First, the walkability of the study area is examined. The average walk score in the study area is calculated as 57.3, which indicates that there is still much room for improvement in local walkability. As can be seen from Figure 3, amenities in the area are clustered along the central axis, and the number gradually decreases as the distance from the station increases. Poor road connections in the northwest may affect accessibility to amenities. The hypothesis is, therefore, formulated that poor street connectivity and the uneven distribution pattern of amenities account for the unsatisfactory low walk score. Second, the average amenity scores, amenity hits, and street hits in the study area are calculated. Figure 7a shows the average amenity scores of the study area by amenity type. It can be found that the score of each amenity type is greater than zero. This reveals that the number of these six types of amenities available in the area is already sufficient to meet the needs of the residents. Therefore, there is no need to add more counterparts of the same type to the renewal site. Figure 7b visualizes the street hits and amenity hits in the study area. The darker the color, the higher the activeness of the street segments or amenities. It can be noticed that the renewal site features low street vitality and amenity occupancy, further validating the previous assumptions on walkability. This informs the designers to enhance street connectivity within the site.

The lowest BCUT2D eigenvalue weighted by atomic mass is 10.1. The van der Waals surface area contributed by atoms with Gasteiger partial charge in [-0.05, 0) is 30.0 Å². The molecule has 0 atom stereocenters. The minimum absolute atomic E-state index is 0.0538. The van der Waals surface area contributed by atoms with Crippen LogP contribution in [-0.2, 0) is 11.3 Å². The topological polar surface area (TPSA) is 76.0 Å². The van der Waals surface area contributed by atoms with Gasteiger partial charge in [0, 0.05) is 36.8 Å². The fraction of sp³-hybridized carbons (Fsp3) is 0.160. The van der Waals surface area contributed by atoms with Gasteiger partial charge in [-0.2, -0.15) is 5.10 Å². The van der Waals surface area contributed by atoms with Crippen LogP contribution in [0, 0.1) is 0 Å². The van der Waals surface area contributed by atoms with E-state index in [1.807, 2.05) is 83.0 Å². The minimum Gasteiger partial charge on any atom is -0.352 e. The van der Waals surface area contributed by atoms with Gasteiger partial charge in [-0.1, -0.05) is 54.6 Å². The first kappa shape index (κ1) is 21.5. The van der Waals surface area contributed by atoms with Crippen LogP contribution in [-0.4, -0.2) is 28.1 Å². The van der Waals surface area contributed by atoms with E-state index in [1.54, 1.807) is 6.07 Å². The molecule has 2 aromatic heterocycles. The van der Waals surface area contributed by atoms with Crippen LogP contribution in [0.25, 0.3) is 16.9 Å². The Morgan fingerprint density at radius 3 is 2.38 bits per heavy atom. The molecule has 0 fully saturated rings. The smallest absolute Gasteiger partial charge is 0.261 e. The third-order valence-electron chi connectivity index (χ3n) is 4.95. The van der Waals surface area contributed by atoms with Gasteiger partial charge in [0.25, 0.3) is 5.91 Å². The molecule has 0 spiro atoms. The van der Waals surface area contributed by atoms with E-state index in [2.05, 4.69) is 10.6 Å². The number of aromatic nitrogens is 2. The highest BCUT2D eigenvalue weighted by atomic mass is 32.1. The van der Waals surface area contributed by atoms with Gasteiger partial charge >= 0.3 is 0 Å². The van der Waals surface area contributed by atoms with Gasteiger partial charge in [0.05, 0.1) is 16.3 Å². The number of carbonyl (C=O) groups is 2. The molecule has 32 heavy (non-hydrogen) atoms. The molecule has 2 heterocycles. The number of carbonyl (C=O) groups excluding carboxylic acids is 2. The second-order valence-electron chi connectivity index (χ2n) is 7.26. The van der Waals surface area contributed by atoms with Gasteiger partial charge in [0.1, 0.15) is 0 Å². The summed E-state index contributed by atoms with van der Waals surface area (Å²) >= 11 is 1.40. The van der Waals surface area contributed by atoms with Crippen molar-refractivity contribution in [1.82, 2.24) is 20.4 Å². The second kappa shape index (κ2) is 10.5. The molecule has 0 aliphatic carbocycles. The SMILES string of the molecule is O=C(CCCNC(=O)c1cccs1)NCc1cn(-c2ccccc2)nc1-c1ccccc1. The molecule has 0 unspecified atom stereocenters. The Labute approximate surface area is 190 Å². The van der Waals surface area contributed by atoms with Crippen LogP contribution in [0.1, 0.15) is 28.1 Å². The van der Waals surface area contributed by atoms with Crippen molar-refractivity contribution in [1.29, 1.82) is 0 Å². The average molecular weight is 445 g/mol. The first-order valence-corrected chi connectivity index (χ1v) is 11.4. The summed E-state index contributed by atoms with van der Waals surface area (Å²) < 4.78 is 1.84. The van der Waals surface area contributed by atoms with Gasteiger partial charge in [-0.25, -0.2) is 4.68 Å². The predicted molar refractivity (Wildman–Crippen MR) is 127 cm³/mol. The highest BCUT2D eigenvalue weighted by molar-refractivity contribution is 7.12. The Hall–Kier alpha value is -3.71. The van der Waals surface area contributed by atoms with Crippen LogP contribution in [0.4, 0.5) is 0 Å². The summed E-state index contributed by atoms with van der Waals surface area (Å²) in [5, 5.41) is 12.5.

According to the principles of good urban design in TODs, public spaces, such as streets and parks, need to be designed to increase their attractiveness to residents through a diversity of visual experiences. To explore the visual experiences of the existing built environment, a street segment adjacent to the renewal site is selected, with the shape and area of isovists being measured (Figure 8). It can be seen that there is a significant visual change from point A to B, with the view gradually opening up. This indicates that the present public space is visually attractive.